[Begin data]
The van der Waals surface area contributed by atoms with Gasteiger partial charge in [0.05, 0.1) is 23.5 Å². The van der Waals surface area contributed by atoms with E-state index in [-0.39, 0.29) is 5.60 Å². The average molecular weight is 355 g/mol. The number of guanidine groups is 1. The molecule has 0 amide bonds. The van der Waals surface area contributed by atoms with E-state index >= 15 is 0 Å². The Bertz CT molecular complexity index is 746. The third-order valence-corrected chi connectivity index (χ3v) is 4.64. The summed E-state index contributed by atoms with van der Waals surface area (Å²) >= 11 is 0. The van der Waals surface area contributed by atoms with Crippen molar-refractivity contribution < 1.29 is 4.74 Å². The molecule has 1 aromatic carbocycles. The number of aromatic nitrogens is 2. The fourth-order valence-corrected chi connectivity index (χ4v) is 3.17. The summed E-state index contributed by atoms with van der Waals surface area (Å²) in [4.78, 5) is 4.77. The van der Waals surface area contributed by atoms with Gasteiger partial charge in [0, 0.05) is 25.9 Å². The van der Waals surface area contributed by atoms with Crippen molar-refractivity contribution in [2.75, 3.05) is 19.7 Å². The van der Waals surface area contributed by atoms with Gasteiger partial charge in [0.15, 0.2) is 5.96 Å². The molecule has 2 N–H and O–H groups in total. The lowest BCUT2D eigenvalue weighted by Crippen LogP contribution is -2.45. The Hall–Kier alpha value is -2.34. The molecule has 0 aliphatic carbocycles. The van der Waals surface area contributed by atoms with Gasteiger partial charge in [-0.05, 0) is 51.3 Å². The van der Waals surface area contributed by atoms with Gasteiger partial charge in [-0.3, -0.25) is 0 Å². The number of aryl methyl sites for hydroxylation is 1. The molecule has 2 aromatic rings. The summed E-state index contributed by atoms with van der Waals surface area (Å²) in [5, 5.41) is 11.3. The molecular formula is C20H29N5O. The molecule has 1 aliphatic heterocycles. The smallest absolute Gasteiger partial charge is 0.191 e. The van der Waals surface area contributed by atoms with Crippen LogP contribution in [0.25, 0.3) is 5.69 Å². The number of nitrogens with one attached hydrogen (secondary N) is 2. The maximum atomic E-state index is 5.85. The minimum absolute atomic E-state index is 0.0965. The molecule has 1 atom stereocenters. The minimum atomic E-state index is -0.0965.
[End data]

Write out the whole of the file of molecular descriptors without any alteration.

The van der Waals surface area contributed by atoms with Gasteiger partial charge in [0.05, 0.1) is 23.5 Å². The van der Waals surface area contributed by atoms with E-state index in [-0.39, 0.29) is 5.60 Å². The average molecular weight is 355 g/mol. The number of guanidine groups is 1. The molecule has 0 amide bonds. The van der Waals surface area contributed by atoms with E-state index >= 15 is 0 Å². The Bertz CT molecular complexity index is 746. The third-order valence-corrected chi connectivity index (χ3v) is 4.64. The summed E-state index contributed by atoms with van der Waals surface area (Å²) >= 11 is 0. The van der Waals surface area contributed by atoms with Crippen molar-refractivity contribution < 1.29 is 4.74 Å². The molecule has 1 aromatic carbocycles. The number of aromatic nitrogens is 2. The fourth-order valence-corrected chi connectivity index (χ4v) is 3.17. The summed E-state index contributed by atoms with van der Waals surface area (Å²) in [4.78, 5) is 4.77. The van der Waals surface area contributed by atoms with Gasteiger partial charge in [0, 0.05) is 25.9 Å². The van der Waals surface area contributed by atoms with Crippen molar-refractivity contribution in [2.75, 3.05) is 19.7 Å². The van der Waals surface area contributed by atoms with Gasteiger partial charge in [0.15, 0.2) is 5.96 Å². The molecule has 2 N–H and O–H groups in total. The lowest BCUT2D eigenvalue weighted by Crippen LogP contribution is -2.45. The Hall–Kier alpha value is -2.34. The molecule has 0 aliphatic carbocycles. The van der Waals surface area contributed by atoms with Gasteiger partial charge in [-0.05, 0) is 51.3 Å². The van der Waals surface area contributed by atoms with Gasteiger partial charge in [-0.3, -0.25) is 0 Å². The number of aryl methyl sites for hydroxylation is 1. The molecule has 2 aromatic rings. The summed E-state index contributed by atoms with van der Waals surface area (Å²) in [5, 5.41) is 11.3. The molecular formula is C20H29N5O. The molecule has 1 aliphatic heterocycles. The smallest absolute Gasteiger partial charge is 0.191 e. The van der Waals surface area contributed by atoms with Crippen LogP contribution in [0.25, 0.3) is 5.69 Å². The number of nitrogens with one attached hydrogen (secondary N) is 2. The maximum atomic E-state index is 5.85. The minimum absolute atomic E-state index is 0.0965. The molecule has 1 atom stereocenters. The minimum atomic E-state index is -0.0965.